Quarantining people for suspected swine flu on the basis of their nationality is a "clear-cut case of discrimination," a spokesman for the United Nations human rights commissioner said Friday.
"No one should be put in quarantine solely on the basis of their nationality," said Rupert Colville, spokesman for the UN's top human rights official.
Advertisement"That would be an unacceptable and clearcut case of discrimination with tangible negative effects on the rights of the person in question, including possible economic losses for example with business men on business trips," he said.
China isolated a large number of Mexican citizens this week amid the influenza A(H1N1) scare which the World Health Organisation says has infected 2,384 people, some 1,112 of whom are in Mexico.
Some of these Mexicans have allegedly been placed in quarantine purely because of their nationality.
China has denied targeting Mexicans with its flu measures, saying they were "not directed at Mexican citizens and are not discriminatory."
Colville noted that Mexicans who showed no flu symptoms and who have not been in Mexico in the past week are "clearly no more likely to be carrying the H1N1 flu virus than any other resident of the country they are currently present in."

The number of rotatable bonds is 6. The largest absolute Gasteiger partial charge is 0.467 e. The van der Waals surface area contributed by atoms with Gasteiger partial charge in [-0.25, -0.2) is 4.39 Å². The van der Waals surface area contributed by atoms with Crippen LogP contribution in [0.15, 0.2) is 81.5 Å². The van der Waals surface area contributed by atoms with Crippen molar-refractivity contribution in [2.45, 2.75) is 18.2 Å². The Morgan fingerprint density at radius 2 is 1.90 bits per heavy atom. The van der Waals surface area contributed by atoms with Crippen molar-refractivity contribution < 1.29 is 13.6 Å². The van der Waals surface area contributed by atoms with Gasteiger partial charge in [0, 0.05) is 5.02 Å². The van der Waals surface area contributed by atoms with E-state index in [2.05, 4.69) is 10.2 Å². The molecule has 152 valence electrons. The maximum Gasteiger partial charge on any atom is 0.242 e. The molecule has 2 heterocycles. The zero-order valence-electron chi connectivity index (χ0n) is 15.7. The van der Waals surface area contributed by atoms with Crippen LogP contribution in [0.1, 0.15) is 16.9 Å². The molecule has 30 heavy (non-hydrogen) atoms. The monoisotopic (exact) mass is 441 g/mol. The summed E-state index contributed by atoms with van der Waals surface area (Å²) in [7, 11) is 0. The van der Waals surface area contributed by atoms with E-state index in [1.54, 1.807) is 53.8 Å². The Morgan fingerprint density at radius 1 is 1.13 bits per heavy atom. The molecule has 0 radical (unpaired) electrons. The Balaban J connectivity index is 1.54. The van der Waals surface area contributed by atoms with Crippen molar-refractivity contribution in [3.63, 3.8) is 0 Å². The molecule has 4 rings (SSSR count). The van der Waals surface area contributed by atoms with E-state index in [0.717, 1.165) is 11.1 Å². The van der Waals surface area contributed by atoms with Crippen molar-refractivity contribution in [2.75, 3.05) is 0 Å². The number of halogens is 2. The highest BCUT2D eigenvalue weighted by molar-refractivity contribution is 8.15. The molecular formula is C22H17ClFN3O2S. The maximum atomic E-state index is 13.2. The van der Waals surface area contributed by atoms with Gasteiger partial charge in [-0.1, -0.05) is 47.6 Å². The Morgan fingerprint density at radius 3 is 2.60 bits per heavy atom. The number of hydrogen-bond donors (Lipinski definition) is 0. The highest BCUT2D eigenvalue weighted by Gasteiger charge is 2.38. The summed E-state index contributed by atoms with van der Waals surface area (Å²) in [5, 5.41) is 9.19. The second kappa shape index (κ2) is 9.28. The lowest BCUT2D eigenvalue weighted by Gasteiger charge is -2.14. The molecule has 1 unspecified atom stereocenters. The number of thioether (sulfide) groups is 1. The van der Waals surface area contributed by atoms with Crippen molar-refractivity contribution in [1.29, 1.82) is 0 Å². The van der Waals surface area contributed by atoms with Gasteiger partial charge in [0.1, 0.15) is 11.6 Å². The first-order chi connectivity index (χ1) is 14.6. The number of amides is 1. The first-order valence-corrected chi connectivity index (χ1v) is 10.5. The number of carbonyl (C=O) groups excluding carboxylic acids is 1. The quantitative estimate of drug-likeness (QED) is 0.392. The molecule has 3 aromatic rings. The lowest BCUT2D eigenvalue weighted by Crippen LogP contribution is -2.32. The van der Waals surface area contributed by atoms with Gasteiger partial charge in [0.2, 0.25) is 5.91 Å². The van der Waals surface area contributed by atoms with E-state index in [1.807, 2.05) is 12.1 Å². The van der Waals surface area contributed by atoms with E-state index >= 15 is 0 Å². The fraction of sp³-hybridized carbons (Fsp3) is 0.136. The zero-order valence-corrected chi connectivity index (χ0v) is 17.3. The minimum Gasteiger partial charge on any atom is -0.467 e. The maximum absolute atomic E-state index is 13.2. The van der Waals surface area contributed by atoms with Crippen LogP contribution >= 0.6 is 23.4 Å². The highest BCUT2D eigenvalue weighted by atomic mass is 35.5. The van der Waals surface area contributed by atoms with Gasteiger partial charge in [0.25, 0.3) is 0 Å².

He stressed that discrimination based on nationality was a violation of an international human rights treaty.
Meanwhile, Mexico's ambassador said Friday the country wanted to open a debate during an upcoming World Health Assembly on measures which should be deemed unjustifiable in dealing with disease outbreaks such as the current swine flu outbreak.
"What we need to do is to debate what is considered as appropriate," Mexico ambassador to the UN in Geneva, Luis Alfonso de Alba told journalists.
"Nobody intends to limit the sovereignty of a state, but at the same time we need to be certain that there is a common understanding on what are justifiable measures," he said.
Top health officials are scheduled to meet from May 18 during the World Health Organisation's annual meeting in Geneva.
De Alba said the occasion is an opportunity to broach the subject with member states.
"It's not a question on what kind of measure, whether to have a quarantine or to take other specific action. It is also how it is done, the way it is done.
"This is a debate that needs to take place.. at the next World Health Assembly," he said.